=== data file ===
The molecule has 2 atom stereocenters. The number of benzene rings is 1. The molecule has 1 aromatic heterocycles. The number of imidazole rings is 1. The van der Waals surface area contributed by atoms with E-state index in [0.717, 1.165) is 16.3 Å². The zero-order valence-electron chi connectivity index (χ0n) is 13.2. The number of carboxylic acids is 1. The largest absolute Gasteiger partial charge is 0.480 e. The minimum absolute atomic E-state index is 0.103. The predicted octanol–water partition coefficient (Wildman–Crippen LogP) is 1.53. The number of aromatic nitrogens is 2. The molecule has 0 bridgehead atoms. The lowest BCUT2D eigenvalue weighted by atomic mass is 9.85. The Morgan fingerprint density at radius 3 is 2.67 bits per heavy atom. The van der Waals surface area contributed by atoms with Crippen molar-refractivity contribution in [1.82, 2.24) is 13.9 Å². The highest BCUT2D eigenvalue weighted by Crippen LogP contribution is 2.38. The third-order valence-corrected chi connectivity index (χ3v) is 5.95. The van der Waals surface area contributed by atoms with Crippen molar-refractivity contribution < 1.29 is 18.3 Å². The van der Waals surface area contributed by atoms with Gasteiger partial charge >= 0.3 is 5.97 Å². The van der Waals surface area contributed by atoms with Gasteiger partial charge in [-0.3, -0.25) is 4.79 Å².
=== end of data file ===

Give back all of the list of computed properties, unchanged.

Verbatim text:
The molecule has 2 atom stereocenters. The number of benzene rings is 1. The molecule has 1 aromatic heterocycles. The number of imidazole rings is 1. The van der Waals surface area contributed by atoms with E-state index in [0.717, 1.165) is 16.3 Å². The zero-order valence-electron chi connectivity index (χ0n) is 13.2. The number of carboxylic acids is 1. The largest absolute Gasteiger partial charge is 0.480 e. The minimum absolute atomic E-state index is 0.103. The predicted octanol–water partition coefficient (Wildman–Crippen LogP) is 1.53. The number of aromatic nitrogens is 2. The molecule has 0 bridgehead atoms. The lowest BCUT2D eigenvalue weighted by atomic mass is 9.85. The Morgan fingerprint density at radius 3 is 2.67 bits per heavy atom. The van der Waals surface area contributed by atoms with Crippen molar-refractivity contribution in [1.82, 2.24) is 13.9 Å². The highest BCUT2D eigenvalue weighted by Crippen LogP contribution is 2.38. The third-order valence-corrected chi connectivity index (χ3v) is 5.95. The van der Waals surface area contributed by atoms with Crippen molar-refractivity contribution < 1.29 is 18.3 Å². The van der Waals surface area contributed by atoms with Gasteiger partial charge >= 0.3 is 5.97 Å². The van der Waals surface area contributed by atoms with Gasteiger partial charge in [-0.3, -0.25) is 4.79 Å².